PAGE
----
The school day in Cyprus
As with many warmer countries, schools in Cyprus begin their days fairly early. This is typically between 7.30am and 8am, depending on the school. They then end the day at lunchtime (usually around 1.15pm at primary level, a little later for secondary schools). There are a couple of recesses during the mornings. During these, children can play outside and eat a snack, if they have brought one. But they mostly go home for lunch. Cypriots tend to eat at around 2pm, followed by a siesta.
This doesn’t mean that school children have the rest of the day to themselves, however. Teachers give extensive homework at most schools. This starts with the very youngest children who must do up to an hour of language and maths work each day. By secondary level students have to do at least two hours of homework each day. In some schools, much of it is ‘busywork’ – long pages of examples of the day’s lessons to be done alone.
Children at schools in Cyprus mostly work at the same level within a class. If they do not achieve the expected grades through the year, they can be kept back to repeat a class with younger children. This is very different from the British system where children stay with their peers and work in ability groups or streams within a class.
All the schools in Cyprus have a compulsory school uniform, which is nearly always either black and white, or navy blue and white. Children usually have to wear tracksuits in grey for sports during the winter. Girls can usually wear trousers as an alternative to skirts, but each school will have its own requirements. Parents can buy school uniform at most standard children’s clothing shops, and some supermarkets, particularly during the Summer.
There are a few special schools in Cyprus for those with disabilities. However there is not the wide variety that you can find in Western European countries. There is a school for the deaf in Nicosia, for instance. But as far as possible deaf children integrate into ordinary classrooms at secondary level. There is also a school for the blind in Nicosia, and ‘New Hope School‘ for children with general learning disabilities.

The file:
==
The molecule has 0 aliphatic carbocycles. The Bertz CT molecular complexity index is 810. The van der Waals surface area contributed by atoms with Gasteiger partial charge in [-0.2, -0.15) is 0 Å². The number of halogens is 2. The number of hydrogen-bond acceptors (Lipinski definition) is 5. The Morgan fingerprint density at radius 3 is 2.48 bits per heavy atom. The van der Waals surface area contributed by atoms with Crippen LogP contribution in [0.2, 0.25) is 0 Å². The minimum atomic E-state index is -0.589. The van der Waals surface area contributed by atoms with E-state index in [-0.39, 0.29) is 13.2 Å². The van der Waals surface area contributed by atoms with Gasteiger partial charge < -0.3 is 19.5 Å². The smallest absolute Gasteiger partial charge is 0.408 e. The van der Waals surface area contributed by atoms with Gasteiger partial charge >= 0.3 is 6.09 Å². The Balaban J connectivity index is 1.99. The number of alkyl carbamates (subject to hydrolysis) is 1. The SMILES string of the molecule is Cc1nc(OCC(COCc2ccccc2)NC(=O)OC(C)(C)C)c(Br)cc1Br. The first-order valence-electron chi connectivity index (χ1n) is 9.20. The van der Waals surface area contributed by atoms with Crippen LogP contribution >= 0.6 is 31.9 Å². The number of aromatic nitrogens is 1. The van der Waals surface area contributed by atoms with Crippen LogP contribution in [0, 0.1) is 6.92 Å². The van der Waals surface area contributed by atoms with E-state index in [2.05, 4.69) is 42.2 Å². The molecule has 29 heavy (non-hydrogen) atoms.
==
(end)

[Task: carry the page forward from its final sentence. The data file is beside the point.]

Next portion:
Unfortunately, there is not much provision for children with special needs in other areas of Cyprus. Here is the official Cyprus policy on education for those with special needs.
Education in the Arts
Despite a wonderful heritage of theatre, art, dance and music, these subjects are barely touched upon in the state schools. Instead they tend to focus more on academics.
Although there are no full-time schools devoted to the Arts, there are many small institutes. These are, confusingly, called schools (or ‘odeons’) and provide teaching in music. This is mainly voice, piano, guitar and violin. Many of these teach students for British music exams in RSM or Trinity/Guildhall. You can find them in residential areas in most of the cities.
Teaching in brass or woodwind instruments is less common, although the Larnaka Municipal Band has a training school for these instruments. It’s also sometimes possible to find a private teacher. As with many things in Cyprus, word of mouth and personal recommendations are best. Costs of music lessons in Cyprus are often less than in the UK. Currently they range from about €15 per hour up to around €25 per hour or more.
There are schools for dancing of various types. There are also a small number of theatre/drama schools. We were very impressed with the drama teaching of children and teenagers is at Little Muse Theatre (formerly part of Antidote), in Larnaka. Sometimes you can find art classes at weekends, too. You will need to check the local papers, or adverts in the supermarkets to find what is available. Or ask your neighbours and friends.
Tertiary education in Cyprus
There is an official University of Cyprus, and several other colleges offering tertiary education to Cypriots and foreigners. Most of the courses are in business studies or information technology of some kind, and the quality is variable. Students other than Europeans are not permitted to be employed in paid work alongside their studies, despite what they may be told in their home countries. Europeans are allowed to work, but unless they are fluent in Greek as well as English it’s not very easy to find a job, and the pay tends to be very low.